Canada’s Propane Industry Helping Fuel the Economy

From extraction to end use, Canada’s propane industry supports a significant level of economic activity, concludes a new Conference Board of Canada report. The report also finds that the nation’s propane production is expected to increase by more than 20% over the next seven years, and so will the industry’s economic footprint.

The report, Fueled Up: An Updated Overview and Outlook of Canada’s Propane Market and Industry, estimates that the propane industry accounted for C$3.5 billion in economic activity in 2016. Between 2017 and 2025, this figure is expected to increase to an average of C$4.4 billion a year. The industry’s activities are also estimated to support close to 21,000 jobs annually across the country and to generate roughly C$1 billion a year in government revenues in this timeframe.

Highlights of the Conference Board report include: Canada’s propane industry will support nearly C$4.4 billion in value-added GDP, with supplies set to increase by more than 20% between 2017 and 2025; and fuel-switching opportunities have the potential to boost domestic propane demand and sales significantly while helping to reduce Canada’s greenhouse gas emissions.

Canadian propane production is forecast to rise from just over 220,000 bbld in 2016 to more than 270,000 bbld by 2025. The increase will mainly be driven by steady natural gas production levels, increasing natural gas liquids availability, and ongoing investments in mid-stream infrastructure.

Meanwhile, domestic demand for propane will also see some significant upside. Wide availability of propane, competitive prices, and government incentives should provide a boost to propane use in Alberta’s petro-chemical sector. Demand for propane in Canada could rise by more than 50% by 2025.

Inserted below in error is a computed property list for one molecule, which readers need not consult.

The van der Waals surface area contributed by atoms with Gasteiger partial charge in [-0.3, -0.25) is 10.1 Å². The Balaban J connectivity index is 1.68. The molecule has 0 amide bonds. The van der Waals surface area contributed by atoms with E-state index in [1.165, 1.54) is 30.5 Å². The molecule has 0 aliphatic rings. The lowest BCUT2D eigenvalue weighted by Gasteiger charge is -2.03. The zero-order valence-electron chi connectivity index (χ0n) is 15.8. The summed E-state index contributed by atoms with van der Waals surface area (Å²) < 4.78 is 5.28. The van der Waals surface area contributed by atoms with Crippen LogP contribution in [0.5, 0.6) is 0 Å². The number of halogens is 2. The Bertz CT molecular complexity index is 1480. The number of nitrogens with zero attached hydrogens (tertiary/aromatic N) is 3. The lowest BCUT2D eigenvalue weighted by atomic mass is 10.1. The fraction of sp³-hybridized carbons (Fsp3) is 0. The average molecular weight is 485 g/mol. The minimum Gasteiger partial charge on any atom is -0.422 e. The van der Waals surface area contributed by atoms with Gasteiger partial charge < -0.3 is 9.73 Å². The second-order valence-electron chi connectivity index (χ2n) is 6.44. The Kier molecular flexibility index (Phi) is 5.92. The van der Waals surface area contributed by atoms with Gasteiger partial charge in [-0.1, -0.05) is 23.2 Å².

Opportunities also exist for Canada’s propane industry to play a greater role in the country’s transition to a clean-energy economy, helping to reduce greenhouse gas (GHG) emissions. Increasing energy demand, innovations in technology, and environmental issues related to air quality and GHG emissions suggest that propane can offer fuel-switching options in market sectors like automotive fleets and power generation, among others.

Although Canada’s propane market outlook is mostly favorable, the industry faces stiff competition from other fuels in some sectors, and challenges in finding markets for its exports. “Historically, the U.S. has been the primary market for Canadian propane exports, but U.S. domestic competition and increasing transportation costs for Canadian product will continue to challenge Canadian propane in U.S. markets over the coming years,” said Carlos A. Murillo, senior research associate at the Conference Board of Canada. “The Canadian propane industry will need to continue to diversify its exports toward over- seas markets. A story that increasingly resonates with all our energy commodities, but one where propane is clearly taking the lead.”

(SOURCE: The Weekly Propane Newsletter, January 7, 2019)